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The China Forward Prize, which scouts for the innovative combination of traditional Chinese aesthetic and contemporary design, went to Penultimate’s Xiang Gao, who formerly trained under Raf Simons at Calvin Klein.

Penultimate’s Xiang Gao, right, accepts her award. - Credit: Courtesy
Penultimate’s Xiang Gao, right, accepts her award. - Credit: Courtesy

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Penultimate - Credit: Courtesy
Penultimate - Credit: Courtesy

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The ACC Forward Prize, which awards accessories brands, went to Soft Mountains, a contemporary jewelry label created by Long Ziwei, who is of Nuosu background, a Chinese ethnic minority, and a graduate of the London College of Fashion.

“She really goes into the tribes of inland China and in that area we have a rich resource of techniques how to make clothing, embroidery and jewelry,” said Jojo Qian, another prize juror and founder of creative agency, Pink Studio. “She’s very close with the local workers and they work out new ways to make more contemporary jewelry which is derived from the Miao ethnic group.”

Long Ziwei, second from left, accepts her award.
Long Ziwei, second from left, accepts her award.
Soft Mountains - Credit: Courtesy
Soft Mountains - Credit: Courtesy

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The Sustainability Award went to Von Project and the Wushuiyuntai Miao embroidery workshop. Von Project was set up in 2019 by Wang Yunan, who partners with local artisans in Guizhou to incorporate their dyeing, brocade and embroidery techniques into modern designs.

“We were just blown away with, for her, it’s a lifestyle,” said Andreas Lowenstam, H&M China’s men’s wear BU responsible. “What she’s doing when it comes to the resources, the production, the close work with, you can’t say even that it’s suppliers because it’s on such a small scale. She’s very forefront and we know she’s going to inspire the entire industry and it doesn’t necessarily need to be big business to be inspiring.”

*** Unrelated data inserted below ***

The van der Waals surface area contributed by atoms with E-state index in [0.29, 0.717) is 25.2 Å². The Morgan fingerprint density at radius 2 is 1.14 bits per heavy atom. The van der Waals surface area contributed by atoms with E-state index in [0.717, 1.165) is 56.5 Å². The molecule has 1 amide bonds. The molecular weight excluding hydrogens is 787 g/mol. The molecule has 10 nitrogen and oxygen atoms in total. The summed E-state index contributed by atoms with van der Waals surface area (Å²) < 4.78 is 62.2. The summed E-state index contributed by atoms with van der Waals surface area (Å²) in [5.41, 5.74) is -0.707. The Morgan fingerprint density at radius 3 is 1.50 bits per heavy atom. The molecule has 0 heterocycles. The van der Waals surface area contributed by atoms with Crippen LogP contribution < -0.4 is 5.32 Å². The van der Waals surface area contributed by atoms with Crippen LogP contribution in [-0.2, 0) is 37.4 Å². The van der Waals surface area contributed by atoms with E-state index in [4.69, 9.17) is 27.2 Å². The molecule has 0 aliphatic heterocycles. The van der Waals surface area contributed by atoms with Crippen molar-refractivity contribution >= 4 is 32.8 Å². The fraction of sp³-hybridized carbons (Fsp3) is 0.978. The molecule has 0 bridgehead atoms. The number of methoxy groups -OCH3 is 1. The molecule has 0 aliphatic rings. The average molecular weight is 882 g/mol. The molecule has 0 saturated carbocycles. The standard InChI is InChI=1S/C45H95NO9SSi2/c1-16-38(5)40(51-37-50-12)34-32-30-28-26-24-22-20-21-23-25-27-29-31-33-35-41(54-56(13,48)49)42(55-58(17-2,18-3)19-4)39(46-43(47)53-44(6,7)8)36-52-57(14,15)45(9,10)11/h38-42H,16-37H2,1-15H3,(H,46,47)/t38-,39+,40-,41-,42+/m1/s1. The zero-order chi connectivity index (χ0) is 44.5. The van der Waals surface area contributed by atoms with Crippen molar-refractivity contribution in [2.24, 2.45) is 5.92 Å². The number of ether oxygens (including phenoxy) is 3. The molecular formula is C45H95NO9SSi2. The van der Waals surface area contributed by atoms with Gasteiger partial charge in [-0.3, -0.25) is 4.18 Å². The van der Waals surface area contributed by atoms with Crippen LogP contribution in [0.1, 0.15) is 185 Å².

Von Project’s Wang Yunan, second from right, accepts her award. - Credit: Courtesy
Von Project’s Wang Yunan, second from right, accepts her award. - Credit: Courtesy

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Von Project - Credit: Courtesy
Von Project - Credit: Courtesy

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The night began with a designer showcase featuring work from a range of young Chinese designers that encompassed the finalists but also others like Victor Wang, Rui and Yueqi Qi. Dinner was interspersed with performances including an acrobatic troupe, plate spinners, drag queens and singers who belted out old Teresa Teng tunes.

The gala was held at the Paramount ballroom. - Credit: Courtesy
The gala was held at the Paramount ballroom. - Credit: Courtesy

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HFF Prize founder Eric Young. - Credit: Courtesy
HFF Prize founder Eric Young. - Credit: Courtesy

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Trophies for the HFF Prize were designed to look like the Yangtze finless porpoise, an animal that migrates between the East China Sea and the Yangtze River, a metaphor for this cohort of designers that go between China and the world.

Related:

Hu Fashion Forward Names Finalists

Applications Open For Yu Prize’s Second Edition

Launch Gallery: The Hu Fashion Forward Prize Gala